The first thing is when you go in to interview and see the atmosphere. Is this an environment that looks professional, inviting, and somewhere you can see yourself working? Again, no company is perfect, but there does need to be a genuine sense of cleanliness, professionalism and overall “care” that has been taken in the office environment. In the interview itself, think about the interviewer, the questions being asked and the information covered. Obviously there is not a lot of time to cover everything, but the interviewer is all talk and really is not finding out more about your career and qualifications, it may be just about the hype. Do you sense there is desperation in their attempts to recruit you? Or are they genuinely trying to find a good fit based on experience, education, environment, etc? The questions themselves should be well thought out and organized to allow the interviewer to truly cover those things that are important to the organization. If you feel the questions are too basic, or do not go deep enough, you may want to consider this in your search for a fit.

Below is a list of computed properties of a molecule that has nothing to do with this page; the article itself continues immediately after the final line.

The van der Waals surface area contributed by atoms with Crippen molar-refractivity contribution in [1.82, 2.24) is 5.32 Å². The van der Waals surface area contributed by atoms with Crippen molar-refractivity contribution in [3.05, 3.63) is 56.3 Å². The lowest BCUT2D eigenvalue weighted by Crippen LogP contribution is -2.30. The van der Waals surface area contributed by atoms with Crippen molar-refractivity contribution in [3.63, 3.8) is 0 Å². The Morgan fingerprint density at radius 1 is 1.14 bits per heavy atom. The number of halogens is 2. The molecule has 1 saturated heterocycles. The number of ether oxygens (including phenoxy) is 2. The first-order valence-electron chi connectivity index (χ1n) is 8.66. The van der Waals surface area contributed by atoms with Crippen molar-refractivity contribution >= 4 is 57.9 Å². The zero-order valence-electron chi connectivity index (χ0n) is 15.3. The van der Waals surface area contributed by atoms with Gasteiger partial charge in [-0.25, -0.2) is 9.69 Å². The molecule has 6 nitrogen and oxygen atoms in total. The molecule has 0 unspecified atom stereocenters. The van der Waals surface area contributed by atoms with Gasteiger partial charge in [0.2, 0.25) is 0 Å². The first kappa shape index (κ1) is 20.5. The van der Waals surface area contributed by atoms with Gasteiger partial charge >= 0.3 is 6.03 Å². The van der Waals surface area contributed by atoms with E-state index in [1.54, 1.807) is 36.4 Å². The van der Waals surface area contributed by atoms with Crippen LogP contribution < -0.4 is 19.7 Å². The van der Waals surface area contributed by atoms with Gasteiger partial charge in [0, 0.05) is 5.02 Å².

Another practice I have unfortunately seen in our industry as well as other sales industries I have recruited for is the need to “bash” the competition. If the interviewer feels the need to speak about the competitors, it should be in a good light or should focus on the value of what their personal organization offers rather than on what others can’t do. Now in your personal research (which I would expect you to be doing), I know you will be very interested in understanding the differences and understanding the competition which is very important, so it is definitely appropriate to ask and find out more, just take note on how this type of question is handled by the interviewer.